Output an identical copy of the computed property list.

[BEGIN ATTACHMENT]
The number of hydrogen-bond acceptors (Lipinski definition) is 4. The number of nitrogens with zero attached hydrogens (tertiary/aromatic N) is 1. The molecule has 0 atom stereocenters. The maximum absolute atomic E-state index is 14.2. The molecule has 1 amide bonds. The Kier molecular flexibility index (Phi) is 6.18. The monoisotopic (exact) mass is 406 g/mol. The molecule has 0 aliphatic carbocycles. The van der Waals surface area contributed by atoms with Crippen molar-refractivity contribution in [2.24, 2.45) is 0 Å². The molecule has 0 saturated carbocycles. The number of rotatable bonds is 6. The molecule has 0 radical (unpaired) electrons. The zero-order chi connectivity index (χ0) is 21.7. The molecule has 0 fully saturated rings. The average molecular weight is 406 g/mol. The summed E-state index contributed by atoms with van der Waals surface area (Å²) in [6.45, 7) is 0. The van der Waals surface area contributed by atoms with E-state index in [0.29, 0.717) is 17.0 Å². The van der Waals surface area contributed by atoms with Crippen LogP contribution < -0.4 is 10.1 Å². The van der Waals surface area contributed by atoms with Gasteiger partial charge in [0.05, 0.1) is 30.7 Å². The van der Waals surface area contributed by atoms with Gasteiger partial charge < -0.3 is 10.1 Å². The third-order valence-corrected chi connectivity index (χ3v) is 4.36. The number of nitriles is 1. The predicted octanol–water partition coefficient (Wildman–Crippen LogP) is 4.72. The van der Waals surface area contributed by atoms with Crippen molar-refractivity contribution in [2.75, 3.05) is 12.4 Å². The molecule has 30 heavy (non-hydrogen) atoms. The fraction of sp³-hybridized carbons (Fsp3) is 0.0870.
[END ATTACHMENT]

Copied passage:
The number of hydrogen-bond acceptors (Lipinski definition) is 4. The number of nitrogens with zero attached hydrogens (tertiary/aromatic N) is 1. The molecule has 0 atom stereocenters. The maximum absolute atomic E-state index is 14.2. The molecule has 1 amide bonds. The Kier molecular flexibility index (Phi) is 6.18. The monoisotopic (exact) mass is 406 g/mol. The molecule has 0 aliphatic carbocycles. The van der Waals surface area contributed by atoms with Crippen molar-refractivity contribution in [2.24, 2.45) is 0 Å². The molecule has 0 saturated carbocycles. The number of rotatable bonds is 6. The molecule has 0 radical (unpaired) electrons. The zero-order chi connectivity index (χ0) is 21.7. The molecule has 0 fully saturated rings. The average molecular weight is 406 g/mol. The summed E-state index contributed by atoms with van der Waals surface area (Å²) in [6.45, 7) is 0. The van der Waals surface area contributed by atoms with E-state index in [0.29, 0.717) is 17.0 Å². The van der Waals surface area contributed by atoms with Crippen LogP contribution < -0.4 is 10.1 Å². The van der Waals surface area contributed by atoms with Gasteiger partial charge in [0.05, 0.1) is 30.7 Å². The van der Waals surface area contributed by atoms with Gasteiger partial charge < -0.3 is 10.1 Å². The third-order valence-corrected chi connectivity index (χ3v) is 4.36. The number of nitriles is 1. The predicted octanol–water partition coefficient (Wildman–Crippen LogP) is 4.72. The van der Waals surface area contributed by atoms with Crippen molar-refractivity contribution in [2.75, 3.05) is 12.4 Å². The molecule has 30 heavy (non-hydrogen) atoms. The fraction of sp³-hybridized carbons (Fsp3) is 0.0870.